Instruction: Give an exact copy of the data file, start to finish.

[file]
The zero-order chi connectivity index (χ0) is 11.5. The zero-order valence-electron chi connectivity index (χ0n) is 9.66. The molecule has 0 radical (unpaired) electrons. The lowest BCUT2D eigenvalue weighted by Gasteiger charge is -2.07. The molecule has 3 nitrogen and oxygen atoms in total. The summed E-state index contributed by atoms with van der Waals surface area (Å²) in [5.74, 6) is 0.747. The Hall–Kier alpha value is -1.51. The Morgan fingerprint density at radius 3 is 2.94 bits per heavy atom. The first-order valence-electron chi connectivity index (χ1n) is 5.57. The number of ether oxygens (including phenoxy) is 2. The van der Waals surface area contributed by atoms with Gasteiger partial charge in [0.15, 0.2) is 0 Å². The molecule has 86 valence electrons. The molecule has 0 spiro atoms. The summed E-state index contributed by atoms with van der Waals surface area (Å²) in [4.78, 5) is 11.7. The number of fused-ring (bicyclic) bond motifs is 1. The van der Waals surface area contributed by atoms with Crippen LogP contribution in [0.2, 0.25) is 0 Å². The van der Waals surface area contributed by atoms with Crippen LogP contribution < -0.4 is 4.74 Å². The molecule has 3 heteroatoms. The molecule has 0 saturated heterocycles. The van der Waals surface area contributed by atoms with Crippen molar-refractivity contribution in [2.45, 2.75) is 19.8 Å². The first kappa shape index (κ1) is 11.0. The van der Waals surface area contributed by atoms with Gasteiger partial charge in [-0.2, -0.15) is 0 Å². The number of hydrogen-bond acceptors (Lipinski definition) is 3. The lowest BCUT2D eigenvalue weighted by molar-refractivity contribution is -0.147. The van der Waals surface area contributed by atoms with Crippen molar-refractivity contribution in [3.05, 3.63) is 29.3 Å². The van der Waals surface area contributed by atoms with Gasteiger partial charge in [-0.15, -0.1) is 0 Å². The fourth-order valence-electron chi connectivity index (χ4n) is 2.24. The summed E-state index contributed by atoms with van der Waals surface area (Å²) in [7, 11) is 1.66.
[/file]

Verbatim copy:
The zero-order chi connectivity index (χ0) is 11.5. The zero-order valence-electron chi connectivity index (χ0n) is 9.66. The molecule has 0 radical (unpaired) electrons. The lowest BCUT2D eigenvalue weighted by Gasteiger charge is -2.07. The molecule has 3 nitrogen and oxygen atoms in total. The summed E-state index contributed by atoms with van der Waals surface area (Å²) in [5.74, 6) is 0.747. The Hall–Kier alpha value is -1.51. The Morgan fingerprint density at radius 3 is 2.94 bits per heavy atom. The first-order valence-electron chi connectivity index (χ1n) is 5.57. The number of ether oxygens (including phenoxy) is 2. The van der Waals surface area contributed by atoms with Gasteiger partial charge in [0.15, 0.2) is 0 Å². The molecule has 86 valence electrons. The molecule has 0 spiro atoms. The summed E-state index contributed by atoms with van der Waals surface area (Å²) in [4.78, 5) is 11.7. The number of fused-ring (bicyclic) bond motifs is 1. The van der Waals surface area contributed by atoms with Crippen LogP contribution in [0.2, 0.25) is 0 Å². The van der Waals surface area contributed by atoms with Crippen LogP contribution < -0.4 is 4.74 Å². The molecule has 3 heteroatoms. The molecule has 0 saturated heterocycles. The van der Waals surface area contributed by atoms with Crippen molar-refractivity contribution in [2.45, 2.75) is 19.8 Å². The first kappa shape index (κ1) is 11.0. The van der Waals surface area contributed by atoms with Gasteiger partial charge in [-0.2, -0.15) is 0 Å². The number of hydrogen-bond acceptors (Lipinski definition) is 3. The lowest BCUT2D eigenvalue weighted by molar-refractivity contribution is -0.147. The van der Waals surface area contributed by atoms with Crippen molar-refractivity contribution in [3.05, 3.63) is 29.3 Å². The van der Waals surface area contributed by atoms with Gasteiger partial charge in [-0.15, -0.1) is 0 Å². The fourth-order valence-electron chi connectivity index (χ4n) is 2.24. The summed E-state index contributed by atoms with van der Waals surface area (Å²) in [7, 11) is 1.66.